U19 stars set sights on World Cup goals

Some of Australia's best teenage prospects are spending the winter in Brisbane in a bid to continue Australia's proud cricket traditions

Cricket Network

21 July 2017, 12:50 PM

With the Under-19 World Cup less than six months away, several of the country's brightest teenage prospects are spending their winter in intensive skills camps at Brisbane's Bupa National Cricket Centre.

Among them is Cameron Green, a teenage rising star who has already made his mark on the Sheffield Shield, and Jack Edwards, the player of the series from the Australia U19s' most recent series.

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Alongside him is player of the series from Australia's recent U19 series against Sri Lanka in Hobart, the dynamic New South Wales allrounder Edwards.

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Australia Under 19s coach Matthew Elliott, the former 21-Test opening batsman, says there's plenty be gained from the camp at this time of the year.

"We want to give our emerging players a bit of extra experience where we can," Elliott said.

"Part of that is having them up here at the National Cricket Centre to do some specialist skills work, and then also looking to the future – giving them exposure to that next step by working in line with players in the National Performance Squad and that program."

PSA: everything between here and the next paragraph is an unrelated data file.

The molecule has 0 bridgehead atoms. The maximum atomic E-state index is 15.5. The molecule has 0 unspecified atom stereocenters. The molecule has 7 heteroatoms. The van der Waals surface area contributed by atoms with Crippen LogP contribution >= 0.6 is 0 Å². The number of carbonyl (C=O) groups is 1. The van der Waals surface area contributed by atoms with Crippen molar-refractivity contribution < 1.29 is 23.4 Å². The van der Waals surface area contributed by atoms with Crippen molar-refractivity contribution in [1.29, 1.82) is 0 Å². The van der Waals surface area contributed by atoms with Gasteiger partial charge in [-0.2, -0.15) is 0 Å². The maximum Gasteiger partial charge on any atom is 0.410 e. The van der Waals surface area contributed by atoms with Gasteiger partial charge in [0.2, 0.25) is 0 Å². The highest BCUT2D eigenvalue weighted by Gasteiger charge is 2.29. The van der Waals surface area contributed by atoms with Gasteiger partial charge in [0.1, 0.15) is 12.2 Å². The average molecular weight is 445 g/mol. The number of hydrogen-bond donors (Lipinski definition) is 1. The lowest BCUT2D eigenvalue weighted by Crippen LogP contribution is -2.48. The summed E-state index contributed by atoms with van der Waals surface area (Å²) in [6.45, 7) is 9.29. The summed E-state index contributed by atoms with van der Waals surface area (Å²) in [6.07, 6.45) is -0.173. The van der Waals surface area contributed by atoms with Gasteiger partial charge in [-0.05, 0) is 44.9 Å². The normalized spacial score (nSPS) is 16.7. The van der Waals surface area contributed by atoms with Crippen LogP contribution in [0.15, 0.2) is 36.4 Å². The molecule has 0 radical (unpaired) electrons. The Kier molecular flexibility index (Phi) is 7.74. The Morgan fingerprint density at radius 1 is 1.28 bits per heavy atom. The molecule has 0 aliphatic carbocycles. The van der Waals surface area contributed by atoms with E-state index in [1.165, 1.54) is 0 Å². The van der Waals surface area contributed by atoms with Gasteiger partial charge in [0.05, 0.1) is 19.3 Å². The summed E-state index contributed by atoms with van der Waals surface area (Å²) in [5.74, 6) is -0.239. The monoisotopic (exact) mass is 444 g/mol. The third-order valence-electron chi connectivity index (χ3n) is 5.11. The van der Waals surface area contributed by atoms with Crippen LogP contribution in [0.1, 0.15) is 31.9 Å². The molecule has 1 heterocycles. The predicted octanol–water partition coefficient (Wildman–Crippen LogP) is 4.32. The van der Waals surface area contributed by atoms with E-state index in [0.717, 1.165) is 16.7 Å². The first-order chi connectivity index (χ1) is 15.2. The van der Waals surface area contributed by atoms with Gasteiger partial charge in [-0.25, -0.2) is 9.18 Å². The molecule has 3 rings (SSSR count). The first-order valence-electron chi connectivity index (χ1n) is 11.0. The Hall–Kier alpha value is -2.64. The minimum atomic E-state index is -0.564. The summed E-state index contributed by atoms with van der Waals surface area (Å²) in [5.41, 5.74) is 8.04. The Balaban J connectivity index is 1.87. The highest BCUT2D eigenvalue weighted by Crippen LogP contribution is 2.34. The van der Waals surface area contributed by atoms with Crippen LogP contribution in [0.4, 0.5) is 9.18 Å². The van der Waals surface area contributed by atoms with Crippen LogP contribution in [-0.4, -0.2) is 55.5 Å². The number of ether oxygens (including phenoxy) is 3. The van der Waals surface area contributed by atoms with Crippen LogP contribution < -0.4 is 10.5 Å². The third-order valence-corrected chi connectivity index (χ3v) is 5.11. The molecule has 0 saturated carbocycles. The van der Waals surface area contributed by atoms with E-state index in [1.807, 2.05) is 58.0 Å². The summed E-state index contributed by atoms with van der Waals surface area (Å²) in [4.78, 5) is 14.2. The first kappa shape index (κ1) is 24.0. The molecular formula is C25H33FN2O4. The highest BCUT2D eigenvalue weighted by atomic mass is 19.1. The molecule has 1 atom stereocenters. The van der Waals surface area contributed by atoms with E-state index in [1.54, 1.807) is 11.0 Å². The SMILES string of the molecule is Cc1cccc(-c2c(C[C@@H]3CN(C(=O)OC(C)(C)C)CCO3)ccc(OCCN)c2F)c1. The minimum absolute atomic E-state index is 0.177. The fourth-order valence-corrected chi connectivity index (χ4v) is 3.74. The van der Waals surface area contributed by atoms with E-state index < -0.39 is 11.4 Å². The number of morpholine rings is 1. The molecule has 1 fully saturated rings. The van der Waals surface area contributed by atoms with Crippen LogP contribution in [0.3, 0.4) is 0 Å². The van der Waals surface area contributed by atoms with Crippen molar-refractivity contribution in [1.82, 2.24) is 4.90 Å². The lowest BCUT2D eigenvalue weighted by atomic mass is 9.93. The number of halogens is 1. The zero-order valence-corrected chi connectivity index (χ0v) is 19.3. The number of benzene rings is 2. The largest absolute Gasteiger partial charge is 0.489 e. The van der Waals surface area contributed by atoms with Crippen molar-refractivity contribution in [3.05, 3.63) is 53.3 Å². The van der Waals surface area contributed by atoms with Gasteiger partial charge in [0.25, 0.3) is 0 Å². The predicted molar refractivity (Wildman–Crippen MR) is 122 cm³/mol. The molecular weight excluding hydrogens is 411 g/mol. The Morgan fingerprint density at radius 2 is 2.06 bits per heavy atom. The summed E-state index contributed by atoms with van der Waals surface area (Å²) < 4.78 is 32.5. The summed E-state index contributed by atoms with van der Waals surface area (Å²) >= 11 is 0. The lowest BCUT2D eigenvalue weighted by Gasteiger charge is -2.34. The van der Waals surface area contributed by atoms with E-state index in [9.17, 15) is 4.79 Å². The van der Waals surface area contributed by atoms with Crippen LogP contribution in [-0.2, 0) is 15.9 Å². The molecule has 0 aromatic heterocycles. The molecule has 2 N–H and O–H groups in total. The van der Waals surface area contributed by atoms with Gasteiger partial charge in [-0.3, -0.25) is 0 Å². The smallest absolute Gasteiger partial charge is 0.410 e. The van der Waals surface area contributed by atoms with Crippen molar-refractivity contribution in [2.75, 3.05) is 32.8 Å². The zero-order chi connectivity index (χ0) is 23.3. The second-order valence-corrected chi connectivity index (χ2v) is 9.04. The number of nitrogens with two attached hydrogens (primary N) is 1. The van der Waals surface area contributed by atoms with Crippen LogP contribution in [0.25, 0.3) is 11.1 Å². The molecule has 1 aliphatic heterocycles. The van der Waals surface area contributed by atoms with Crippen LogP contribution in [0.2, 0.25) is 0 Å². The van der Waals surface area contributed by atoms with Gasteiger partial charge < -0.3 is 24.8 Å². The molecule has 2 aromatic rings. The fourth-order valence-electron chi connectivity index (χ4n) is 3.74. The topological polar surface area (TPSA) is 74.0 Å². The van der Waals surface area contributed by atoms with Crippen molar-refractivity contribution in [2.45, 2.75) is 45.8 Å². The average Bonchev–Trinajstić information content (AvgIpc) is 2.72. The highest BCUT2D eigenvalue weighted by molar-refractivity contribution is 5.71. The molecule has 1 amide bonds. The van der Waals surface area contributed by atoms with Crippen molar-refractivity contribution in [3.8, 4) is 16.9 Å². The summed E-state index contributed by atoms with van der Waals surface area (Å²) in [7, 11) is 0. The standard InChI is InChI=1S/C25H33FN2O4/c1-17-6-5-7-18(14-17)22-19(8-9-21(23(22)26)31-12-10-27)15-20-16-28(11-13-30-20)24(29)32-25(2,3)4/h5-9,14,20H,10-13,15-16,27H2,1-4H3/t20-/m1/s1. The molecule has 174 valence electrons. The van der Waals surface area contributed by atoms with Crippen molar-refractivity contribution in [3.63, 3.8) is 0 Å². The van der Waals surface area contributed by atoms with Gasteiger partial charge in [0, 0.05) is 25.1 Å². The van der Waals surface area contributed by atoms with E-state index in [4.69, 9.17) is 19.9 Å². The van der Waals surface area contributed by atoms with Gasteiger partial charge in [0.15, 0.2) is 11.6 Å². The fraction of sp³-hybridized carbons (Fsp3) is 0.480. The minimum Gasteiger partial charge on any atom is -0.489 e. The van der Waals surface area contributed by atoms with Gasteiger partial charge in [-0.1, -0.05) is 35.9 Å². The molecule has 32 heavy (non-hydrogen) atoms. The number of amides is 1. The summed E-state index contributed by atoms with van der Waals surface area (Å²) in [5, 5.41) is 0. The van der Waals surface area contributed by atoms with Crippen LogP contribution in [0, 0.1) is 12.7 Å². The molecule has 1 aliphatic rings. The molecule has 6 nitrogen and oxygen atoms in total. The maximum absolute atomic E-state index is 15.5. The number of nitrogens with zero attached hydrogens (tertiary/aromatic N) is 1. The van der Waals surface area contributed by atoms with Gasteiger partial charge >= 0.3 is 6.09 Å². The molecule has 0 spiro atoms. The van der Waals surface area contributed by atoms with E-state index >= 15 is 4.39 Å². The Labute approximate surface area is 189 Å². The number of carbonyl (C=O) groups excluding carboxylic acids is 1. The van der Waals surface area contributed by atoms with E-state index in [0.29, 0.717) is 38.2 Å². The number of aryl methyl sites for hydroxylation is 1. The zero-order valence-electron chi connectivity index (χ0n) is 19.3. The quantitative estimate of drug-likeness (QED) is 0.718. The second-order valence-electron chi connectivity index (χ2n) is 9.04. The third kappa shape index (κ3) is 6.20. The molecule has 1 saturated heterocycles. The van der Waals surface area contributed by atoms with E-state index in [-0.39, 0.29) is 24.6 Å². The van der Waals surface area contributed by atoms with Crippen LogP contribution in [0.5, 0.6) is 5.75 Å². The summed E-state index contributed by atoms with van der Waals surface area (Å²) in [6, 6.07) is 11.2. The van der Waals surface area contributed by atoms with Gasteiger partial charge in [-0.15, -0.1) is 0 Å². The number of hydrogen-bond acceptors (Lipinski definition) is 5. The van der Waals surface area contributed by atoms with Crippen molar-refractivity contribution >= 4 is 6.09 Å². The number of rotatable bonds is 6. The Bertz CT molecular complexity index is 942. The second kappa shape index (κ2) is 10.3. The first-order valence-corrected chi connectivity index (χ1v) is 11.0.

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Edwards is amongst a handful of players at the camp who already have Australia Under 19s experience, alongside Queensland Bulls rookie Max Bryant, Victoria's Jono Merlo and Western Australia's Matthew Spoors. 

Western Australia allrounder Bradley Hope, Victoria batsman Edward Newman and New South Wales keeper-batsman Matthew Gilkes are also working to improve their skills ahead of the ICC's pinnacle underage event.

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With white-ball cricket the name of the game at the Under-19 World Cup, Elliott said there had been an emphasis on situational play and developing skills for the different stages of 50-over cricket.

"We're trying to cover the three phases of the game – first-up, the middle overs and then the back-end, and pre-empting what we might expect at the World Cup," Elliott said.

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"For some guys, it's about developing controlled power-hitting skills for the back-end of the innings.

"For others, it's working on that first 10 overs against the new ball and their ability to tick the strike over, particularly with the potential for the wickets to nip around a bit early in New Zealand.

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"Then there's a spin focus in the middle overs in preparation for playing subcontinent teams, and working on the hybrid wicket in Brisbane to prepare for that."

The next Under 19 Cricket World Cup will be held in New Zealand between January 13 and February 3 and will feature 16 teams.